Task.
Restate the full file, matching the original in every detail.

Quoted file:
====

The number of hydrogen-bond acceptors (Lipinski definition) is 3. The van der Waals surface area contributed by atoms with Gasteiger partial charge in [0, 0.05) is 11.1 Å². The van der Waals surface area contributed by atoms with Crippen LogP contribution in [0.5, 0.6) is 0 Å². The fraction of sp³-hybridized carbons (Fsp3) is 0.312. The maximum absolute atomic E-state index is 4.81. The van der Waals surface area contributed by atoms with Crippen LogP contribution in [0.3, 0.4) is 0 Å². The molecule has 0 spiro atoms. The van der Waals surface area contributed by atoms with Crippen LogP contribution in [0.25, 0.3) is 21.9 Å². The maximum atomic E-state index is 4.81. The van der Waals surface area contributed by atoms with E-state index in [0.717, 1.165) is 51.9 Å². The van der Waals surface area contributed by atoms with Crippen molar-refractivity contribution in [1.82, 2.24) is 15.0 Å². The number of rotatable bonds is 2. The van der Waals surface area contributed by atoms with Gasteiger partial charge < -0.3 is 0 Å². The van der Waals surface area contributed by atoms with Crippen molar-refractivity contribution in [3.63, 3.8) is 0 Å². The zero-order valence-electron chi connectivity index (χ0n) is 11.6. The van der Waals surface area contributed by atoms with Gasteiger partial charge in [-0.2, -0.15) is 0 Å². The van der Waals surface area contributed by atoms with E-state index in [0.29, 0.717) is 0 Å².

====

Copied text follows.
The number of hydrogen-bond acceptors (Lipinski definition) is 3. The van der Waals surface area contributed by atoms with Gasteiger partial charge in [0, 0.05) is 11.1 Å². The van der Waals surface area contributed by atoms with Crippen LogP contribution in [0.5, 0.6) is 0 Å². The fraction of sp³-hybridized carbons (Fsp3) is 0.312. The maximum absolute atomic E-state index is 4.81. The van der Waals surface area contributed by atoms with Crippen LogP contribution in [0.3, 0.4) is 0 Å². The molecule has 0 spiro atoms. The van der Waals surface area contributed by atoms with Crippen LogP contribution in [0.25, 0.3) is 21.9 Å². The maximum atomic E-state index is 4.81. The van der Waals surface area contributed by atoms with E-state index in [0.717, 1.165) is 51.9 Å². The van der Waals surface area contributed by atoms with Crippen molar-refractivity contribution in [1.82, 2.24) is 15.0 Å². The number of rotatable bonds is 2. The van der Waals surface area contributed by atoms with Gasteiger partial charge < -0.3 is 0 Å². The van der Waals surface area contributed by atoms with Crippen molar-refractivity contribution in [3.63, 3.8) is 0 Å². The zero-order valence-electron chi connectivity index (χ0n) is 11.6. The van der Waals surface area contributed by atoms with Gasteiger partial charge in [-0.2, -0.15) is 0 Å². The van der Waals surface area contributed by atoms with E-state index in [0.29, 0.717) is 0 Å².